August 16, 2022

Updated: Aug 17

Bayonets! Charge!

"What cannot be helped must be borne. Welldoing is not a smooth road and its rewards do not instantly appear. But good heart, nevertheless! Dear poor Tom Pinch knew all about it. 'Wher's the pudding? said Tom, for he was cutting his jokes, Tom was.'"

- Joshua Lawrence Chamberlain (d.1914), The Passing of the Armies, posthumous 1915.

Regimental Commander Chamberlain of the 20th Maine, whose deeds list long, may be known for: General Grant's charge to him to receive the actual surrender of the Confederate Army at Appomattox on April 12, 1865 (3 days after Lee surrendered to Grant), Gettysburg's Little Round Top order to bayonet charge, and College Professor whose Victorian prose is exemplified above.

His bayonet charge is a good illustration of the above quote (which from now on I will simply refer to as "the quote"), though the two are not correlated by Chamberlain himself. In a tribute to Chamberlain dated 1914 in a section on Little Round Top, to borrow some of the wording, mentions are made of the "boulder-strewn hill" the enemy in "fierce onslaughts" and left flank maneuvers frequently tried to surmount. Our family visited Little Round Top, years ago, and the boulders are memorable, the steep incline, and so is the wooded area on the left flank. Chamberlain thinned his line having stretched his lines left countering the enemy flanks. Tired by the day's battle, running out of ammunition, dead, wounded, now the thorny, uncomfortable prick of desperation, Chamberlain gave the order to bayonet charge; the tribute then paraphrases with a quote from Oliver Wendell Holmes Sr., "pine swung against the palm" - the tempest fury began.

(a position of 20th Maine looking down Little Round Top, Gettysburg, PA, U.S.A.)

The quote's immediate context in the book Passing Armies was Chamberlain's account of the 20th Maine and the rest of the Potomac Army marching back north to Washington, D.C. after the war's end in Appomattox. There the Potomac Army will undergo a final review from the Capitol to the White House along Pennsylvania Avenue. Just prior to the quote he wrote, "man and beast, were drenched and sodden, - body and soul." During the march, he described the "soggy ground", "pitchy darkness", and a difficulty to harmonize with such turmoil, which seemed to be everything at that point. Not just the war nor solely the march north, but no art, civilization, bareness, a lack of fire or will in that pitchy darkness of the soul, for there was a difficulty in the tragic moment to harmonize with a "Promethean will or human need": the last words before the quote.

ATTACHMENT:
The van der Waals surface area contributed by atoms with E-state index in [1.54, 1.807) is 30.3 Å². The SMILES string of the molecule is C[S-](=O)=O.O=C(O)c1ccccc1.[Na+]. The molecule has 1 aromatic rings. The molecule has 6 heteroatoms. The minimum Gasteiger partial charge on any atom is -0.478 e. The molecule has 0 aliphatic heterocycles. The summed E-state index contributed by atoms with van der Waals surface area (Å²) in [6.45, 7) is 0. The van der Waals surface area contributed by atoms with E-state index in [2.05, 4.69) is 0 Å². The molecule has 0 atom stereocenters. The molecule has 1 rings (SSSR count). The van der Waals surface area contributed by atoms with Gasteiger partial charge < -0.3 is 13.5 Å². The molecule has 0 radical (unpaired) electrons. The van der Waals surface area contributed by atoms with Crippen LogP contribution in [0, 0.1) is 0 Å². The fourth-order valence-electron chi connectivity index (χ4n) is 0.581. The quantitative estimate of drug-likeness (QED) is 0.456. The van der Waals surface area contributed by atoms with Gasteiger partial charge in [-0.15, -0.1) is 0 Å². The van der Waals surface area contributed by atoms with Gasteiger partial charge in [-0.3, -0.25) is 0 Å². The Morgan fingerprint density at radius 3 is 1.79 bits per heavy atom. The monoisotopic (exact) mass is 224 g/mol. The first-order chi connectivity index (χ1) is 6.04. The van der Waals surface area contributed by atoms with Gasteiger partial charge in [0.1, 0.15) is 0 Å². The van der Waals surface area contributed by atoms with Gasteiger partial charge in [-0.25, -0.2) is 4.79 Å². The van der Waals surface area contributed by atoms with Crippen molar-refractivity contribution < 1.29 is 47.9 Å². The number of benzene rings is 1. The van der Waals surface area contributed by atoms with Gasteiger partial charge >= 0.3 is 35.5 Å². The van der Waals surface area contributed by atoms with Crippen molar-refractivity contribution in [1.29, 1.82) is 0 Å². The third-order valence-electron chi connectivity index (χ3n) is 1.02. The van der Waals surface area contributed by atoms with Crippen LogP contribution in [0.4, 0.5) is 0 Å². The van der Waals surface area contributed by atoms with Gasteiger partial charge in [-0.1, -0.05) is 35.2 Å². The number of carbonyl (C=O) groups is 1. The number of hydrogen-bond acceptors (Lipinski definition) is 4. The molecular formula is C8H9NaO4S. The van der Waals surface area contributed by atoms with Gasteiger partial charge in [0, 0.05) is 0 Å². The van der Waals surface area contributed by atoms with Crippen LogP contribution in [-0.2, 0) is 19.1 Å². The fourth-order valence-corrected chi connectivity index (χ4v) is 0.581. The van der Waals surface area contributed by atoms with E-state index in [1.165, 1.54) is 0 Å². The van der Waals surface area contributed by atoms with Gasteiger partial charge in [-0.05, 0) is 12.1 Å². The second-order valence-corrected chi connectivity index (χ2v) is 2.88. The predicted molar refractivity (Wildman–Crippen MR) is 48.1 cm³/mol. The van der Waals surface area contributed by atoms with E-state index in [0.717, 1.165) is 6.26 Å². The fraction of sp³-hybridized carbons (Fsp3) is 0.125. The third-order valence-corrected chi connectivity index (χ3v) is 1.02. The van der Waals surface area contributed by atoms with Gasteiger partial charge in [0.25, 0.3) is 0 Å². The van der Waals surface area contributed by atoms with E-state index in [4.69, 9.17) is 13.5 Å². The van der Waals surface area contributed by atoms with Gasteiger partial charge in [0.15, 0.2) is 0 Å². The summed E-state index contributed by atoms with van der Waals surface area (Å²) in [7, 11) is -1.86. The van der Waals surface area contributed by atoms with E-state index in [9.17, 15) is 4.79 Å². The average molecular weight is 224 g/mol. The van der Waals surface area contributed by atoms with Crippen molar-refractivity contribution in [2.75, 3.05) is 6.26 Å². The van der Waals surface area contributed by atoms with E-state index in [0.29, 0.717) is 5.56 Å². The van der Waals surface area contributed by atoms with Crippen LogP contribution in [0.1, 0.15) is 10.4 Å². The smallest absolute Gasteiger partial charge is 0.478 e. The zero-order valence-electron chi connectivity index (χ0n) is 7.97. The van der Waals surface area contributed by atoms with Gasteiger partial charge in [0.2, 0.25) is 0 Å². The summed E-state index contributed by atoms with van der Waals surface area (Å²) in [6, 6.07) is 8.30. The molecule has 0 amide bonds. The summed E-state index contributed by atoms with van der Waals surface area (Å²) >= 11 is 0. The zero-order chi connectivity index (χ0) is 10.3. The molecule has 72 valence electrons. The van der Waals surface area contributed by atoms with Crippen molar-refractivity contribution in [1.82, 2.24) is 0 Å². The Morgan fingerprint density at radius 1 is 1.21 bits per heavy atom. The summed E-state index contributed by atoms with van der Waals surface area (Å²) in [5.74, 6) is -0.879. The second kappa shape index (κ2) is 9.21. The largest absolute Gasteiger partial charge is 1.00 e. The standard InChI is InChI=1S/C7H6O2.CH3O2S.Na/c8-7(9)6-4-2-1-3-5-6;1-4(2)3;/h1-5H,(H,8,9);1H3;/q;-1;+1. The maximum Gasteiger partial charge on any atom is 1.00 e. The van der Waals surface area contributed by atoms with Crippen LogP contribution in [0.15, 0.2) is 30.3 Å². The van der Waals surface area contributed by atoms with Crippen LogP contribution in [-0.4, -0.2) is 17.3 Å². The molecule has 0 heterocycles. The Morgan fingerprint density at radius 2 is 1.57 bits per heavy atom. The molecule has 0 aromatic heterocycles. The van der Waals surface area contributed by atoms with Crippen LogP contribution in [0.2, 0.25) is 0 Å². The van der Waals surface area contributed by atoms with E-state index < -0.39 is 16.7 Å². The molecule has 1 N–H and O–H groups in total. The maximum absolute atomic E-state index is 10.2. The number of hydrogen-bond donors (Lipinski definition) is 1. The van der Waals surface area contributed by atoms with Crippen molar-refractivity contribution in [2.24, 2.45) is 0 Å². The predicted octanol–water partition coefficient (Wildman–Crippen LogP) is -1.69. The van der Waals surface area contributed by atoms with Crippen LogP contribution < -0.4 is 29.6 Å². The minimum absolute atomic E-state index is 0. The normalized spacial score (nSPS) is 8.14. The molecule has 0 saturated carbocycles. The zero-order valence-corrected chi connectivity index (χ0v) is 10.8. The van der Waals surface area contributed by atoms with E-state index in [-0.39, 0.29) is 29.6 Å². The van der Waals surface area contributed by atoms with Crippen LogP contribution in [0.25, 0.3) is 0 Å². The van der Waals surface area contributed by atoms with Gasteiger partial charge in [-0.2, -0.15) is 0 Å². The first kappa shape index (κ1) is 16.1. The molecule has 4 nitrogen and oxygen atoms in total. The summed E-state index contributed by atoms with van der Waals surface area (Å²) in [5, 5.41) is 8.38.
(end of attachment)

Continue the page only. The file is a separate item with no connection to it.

Upon reflection of the quote, to put it into my own words, man cannot make happen; what must be born. Things will not get better without hardship - it is "not a smooth road". At times, there may not even by any sign or "rewards" of something better coming at all. Stay encouraged - "but [of] good heart" - in the face of surmounting odds stretching you thin due to constant flanks, remember, Tom Pinch did know!

Chamberlain at that point had quoted Charles Dicken's, Martin Chuzzlewit, specifically the character Tom Pinch. Tom and his sister, Ruth, were in hard times and had just moved to a new location. It's a whole new beginning one might say, especially if things do get better. His sister had been abused in her labors by her previous employer. Tom was writing a resume in search of a job at the kitchen table when Ruth decided to make pudding. Tight on money, not wanting things to get worse, the scene is of them making the best of life.

(Tom and Ruth in kitchen; scanned image and text by Philip V. Allingham, Victorian Web.)

It starts in one's household, I want to point out. His sister, while making the beefsteak pudding, and Tom, eventually putting away his resume, find themselves caught-up in an experiment: Will the end product be the pudding she set out to make? Tom at one point says, "We may make some wonderful discovery, perhaps, and produce such a dish as never was known before." Ruth warmly laughs in agreement. When Tom asked "Wher's the pudding?" Ruth shows him the unfinished mix and she says, "Where! Look at it!" Yet, the pudding is not done, she knows it, and he knows it; they both continue to enjoy the time in merriment while awaiting the discovery of the pudding.

Times are tough, the ammo's running low, marching and sleeping on soggy ground with pitch darkness all around with civilization seemingly in decay - no Promethean will. An inevitable desperation experienced upon seeing the "pine swung against the palm" all the while with "good heart, nevertheless!" amongst cheerful good company - not for man's but God's glory! Joy, a movement forward in life beyond a mere eked, lifeless existence. What's the point of life? Wher's the smooth road and the reward for any and all of this: "Wher's the pudding?" Tom Pinch smiles and amidst all this and more nevertheless sees a glimmering hope and gives the order: Bayonets! Charge!

What though their angry cry is flung

Across the howling wave, -

They smite the air with idle tongue

The gathering storm who brave;

Enough of speech! the trumpet rings;

Be silent, patient, calm, -

God help them if the tempest swings

The pine against the palm!

- Oliver Wendell Holmes Sr. (d.1894), "A Voice of the Loyal North", 1861.

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